To articulate its real worth, the FE sector needs to emulate social enterprises and measure its social value in ways government can’t ignore, writes Louise Wolsey
Further education contributes an enormous amount to the UK’s productivity agenda but as a sector, we seem to struggle to articulate this in a way that has resonance or can influence central government policy agendas.
This means that a large part of what colleges do, beyond simply “delivering qualifications”, has not been fully recognised over the years and disregards the positive impact that FE has socially and economically across entire regions.
Encouragingly, the FE sector has started to reflect on this collectively over the past year, through the Independent Commission on the College of the Future and its recognition of colleges as “anchor Institutions”.
But as a sector we have yet to demonstrate true “anchor impact” beyond the usual outputs and outcomes that all colleges deliver.
To maximise our potential as a sector, we need to unlock opportunity within our communities and add real value locally by thinking and working differently.
One way to do this could be for colleges to operate more like social enterprises – the definition of which already sounds exactly like an FE college: “An organisation whose main goal is promoting social or environmental welfare rather than making or maximising profits.”
But what does this actually mean and how can social impact truly be measured in a quantifiable and recognised way?
Measuring social value
The National Themes Outcomes and Measures (TOMs) framework, which was officially launched in 2017, provides a reporting standard for measuring social value. It sets out the areas that have real resonance with our communities.
- Jobs, by promoting local skills and employment
- Growth, by supporting responsible regional business
- Social, by creating healthier, safer and more resilient communities
- Environment, by decarbonising and safeguarding our world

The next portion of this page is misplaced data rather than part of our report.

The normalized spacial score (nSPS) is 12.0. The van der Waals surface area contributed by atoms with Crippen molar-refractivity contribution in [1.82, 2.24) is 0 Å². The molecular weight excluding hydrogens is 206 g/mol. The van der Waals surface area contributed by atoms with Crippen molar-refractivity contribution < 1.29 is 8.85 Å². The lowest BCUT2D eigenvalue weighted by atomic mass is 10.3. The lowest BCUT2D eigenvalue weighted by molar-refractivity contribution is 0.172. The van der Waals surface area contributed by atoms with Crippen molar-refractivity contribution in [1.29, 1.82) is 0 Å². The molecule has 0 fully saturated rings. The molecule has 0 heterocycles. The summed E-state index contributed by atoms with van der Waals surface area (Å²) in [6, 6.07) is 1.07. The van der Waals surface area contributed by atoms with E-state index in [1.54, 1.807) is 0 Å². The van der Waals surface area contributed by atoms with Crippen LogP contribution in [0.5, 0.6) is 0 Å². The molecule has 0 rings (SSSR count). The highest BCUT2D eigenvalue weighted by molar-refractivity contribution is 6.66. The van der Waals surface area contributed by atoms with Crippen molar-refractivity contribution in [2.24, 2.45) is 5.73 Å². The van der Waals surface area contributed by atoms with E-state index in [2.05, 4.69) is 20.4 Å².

- Innovation, by promoting social innovation
London South East Colleges’ latest five-year strategy sets out our planned transition to a social enterprise, rather than remaining as “just a college”.
As an £80 million education group, these are big plans. But we know that any impact has to be fully quantifiable.
With this in mind, we are working with the Social Value Portal, an online solution to help us measure and report on our social contribution in a way that enables us to quantify, in financial terms, the full impact we are having on our communities.
This involves translating some of our actions, such as local supply chain spend, work experience and community projects, into their equivalent value.
For example, every hour of staff volunteering has a social value equal to £16.70 and a week of student work experience is equal to £158.23.
Over 2019-20, our group generated £31.75 million in additional social value, beyond the economic benefits that result from our students progressing into employment.
Encourage staff to think differently
To make the shift to thinking and acting as an anchor institution, it is crucial to embed the principles of creating social value through every layer of a business.
This is not necessarily about doing more, but encouraging staff to think and act differently, such as embedding social value in procurement strategies, setting targets to maximise the number of local, small businesses within a supply chain or designing new work experience opportunities that support local issues.
In our case we have linked our internal performance management systems and student career frameworks to the TOMS framework.
We still of course have some way to go, but we are starting to see a cultural shift and real enthusiasm from staff.
This approach has, in effect, created what in the world of business would be a corporate social responsibility strategy. But this isn’t an “add on”. This is our business now. It is how we operate, generating quantifiable, nationally endorsed measures of social value.
It’s early days, but we often wonder: what if the FE sector were to adopt this approach across the board? Could it help us better articulate the significant social value we generate every day across the country?
With the social value framework now being applied to new central government procurements from January 1 this year, we think it’s a step in the right direction.